Flipping a house is a rewarding process. It essentially involves purchasing a house and later selling it in the same calendar year. According to CNBC, house flipping is becoming a financial opportunity worth exploring. The average profit on a house flip in 2015 is $72,450, which represents the highest profit since 2011.

House flipping can encompass many plans of action, with the most common being purchasing a home in desperate need of repairs. Once that work is complete, you then sell it and hopefully, turn a profit.

Before you start remodeling your new purchase, keep in mind some essential rules of house flipping.

The neighborhood is important

Not too many buyers are going to want to purchase a newly renovated home if the surrounding neighborhood is declining or doesn't offer much. The neighborhood is just as important to selling a home as is the property.

Some neighborhoods may already be established, whereas others can be classified as up and coming. In either instance, knowing the market will help you find the right home to flip while also giving you an idea of the profit margin.

You may even find it beneficial to renovate the house, rent it out for a few years and then sell it once the neighborhood has become a popular attraction.

Big rehabs aren't bad

Many home that are flipped will typically undergo renovations and in the most extreme situations, total rehabs. While all that work may seem daunting, Trulia stated a big rehab project shouldn't be looked at with fear.

Instead, embrace it. Homes that require a lot of work can typically be purchased for relatively low prices. Use this to your advantage and form good relationships with contractors to ensure the price you pay for the rehab doesn't cut into your eventual profit.

When it comes to actually fixing up the house, stay on top of the latest trends that add a timeless look to the property.

That being said, you want to watch your budget when it comes to remodeling the house, and this goes back to understanding the neighborhood. You don't want end up with a house that is the most expensive on the block, and therefore will go unsold. The neighborhood should help influence your decisions when it comes to rehabbing the property.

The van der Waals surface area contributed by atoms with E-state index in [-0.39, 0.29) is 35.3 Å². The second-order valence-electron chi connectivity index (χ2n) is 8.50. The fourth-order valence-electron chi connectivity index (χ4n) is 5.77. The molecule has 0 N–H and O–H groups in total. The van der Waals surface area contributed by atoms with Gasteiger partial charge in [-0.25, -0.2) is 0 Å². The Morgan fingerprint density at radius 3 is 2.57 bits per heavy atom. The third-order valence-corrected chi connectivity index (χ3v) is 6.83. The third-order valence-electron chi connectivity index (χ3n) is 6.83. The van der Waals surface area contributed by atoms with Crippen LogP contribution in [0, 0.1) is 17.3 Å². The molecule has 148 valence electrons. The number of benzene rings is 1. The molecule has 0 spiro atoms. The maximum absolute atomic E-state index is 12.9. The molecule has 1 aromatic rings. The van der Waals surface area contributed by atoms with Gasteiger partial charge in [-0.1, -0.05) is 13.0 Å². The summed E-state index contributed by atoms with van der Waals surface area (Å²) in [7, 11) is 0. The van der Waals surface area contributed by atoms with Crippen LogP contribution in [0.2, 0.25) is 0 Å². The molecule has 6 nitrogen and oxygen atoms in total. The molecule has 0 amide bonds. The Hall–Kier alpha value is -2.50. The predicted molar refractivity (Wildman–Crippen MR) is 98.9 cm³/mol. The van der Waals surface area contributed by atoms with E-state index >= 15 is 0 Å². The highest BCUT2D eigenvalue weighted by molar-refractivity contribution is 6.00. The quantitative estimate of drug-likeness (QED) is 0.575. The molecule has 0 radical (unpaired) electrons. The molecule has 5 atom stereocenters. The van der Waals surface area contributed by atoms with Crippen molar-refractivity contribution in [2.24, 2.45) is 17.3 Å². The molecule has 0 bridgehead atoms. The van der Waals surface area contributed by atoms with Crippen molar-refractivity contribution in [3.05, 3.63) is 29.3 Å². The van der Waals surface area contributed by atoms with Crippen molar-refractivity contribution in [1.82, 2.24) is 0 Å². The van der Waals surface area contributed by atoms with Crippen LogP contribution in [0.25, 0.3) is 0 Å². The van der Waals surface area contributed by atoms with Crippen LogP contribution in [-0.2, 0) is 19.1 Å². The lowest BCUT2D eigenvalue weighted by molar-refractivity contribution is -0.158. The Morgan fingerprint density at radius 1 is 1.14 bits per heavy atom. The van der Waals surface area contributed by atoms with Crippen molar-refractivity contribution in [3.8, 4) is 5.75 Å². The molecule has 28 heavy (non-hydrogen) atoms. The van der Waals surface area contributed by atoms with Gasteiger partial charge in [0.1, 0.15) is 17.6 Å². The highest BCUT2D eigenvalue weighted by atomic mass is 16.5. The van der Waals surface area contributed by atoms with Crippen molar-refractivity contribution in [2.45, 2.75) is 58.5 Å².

Furthermore, keep your buyer in mind, recommended CNBC. If you're remodeling a home in a neighborhood with good schools, the buyer will likely be family. You'll then want to ensure there is an open family room and more than one bathroom. You also can't forget to clean up the backyard.

Market and stage

In an age of widespread social media usage, online marketing will help you spread the word on the flipped house. You can even market to sellers. Most importantly, marketing will help with leads and sales.

Once the house is ready for a showing, consider using a professional staging service to help the selling process. Since this is a home you've flipped, there won't be any furniture or accessories that can help sellers envision themselves in that house. Professional staging will change that.

Disclose all information

Make a list and document everything that was replaced. Pictures are helpful to help identify the new windows, for instance. If you ended up replacing important components of the home, such as the HVAC system or heating, be sure to schedule a home inspection service to look at everything to ensure nothing is wrong. You can then present this information to the buyer.

Flipping a house requires dedication and plenty of research to ensure high profit return margins. Some essential rules of house flipping will guide you through the entire process.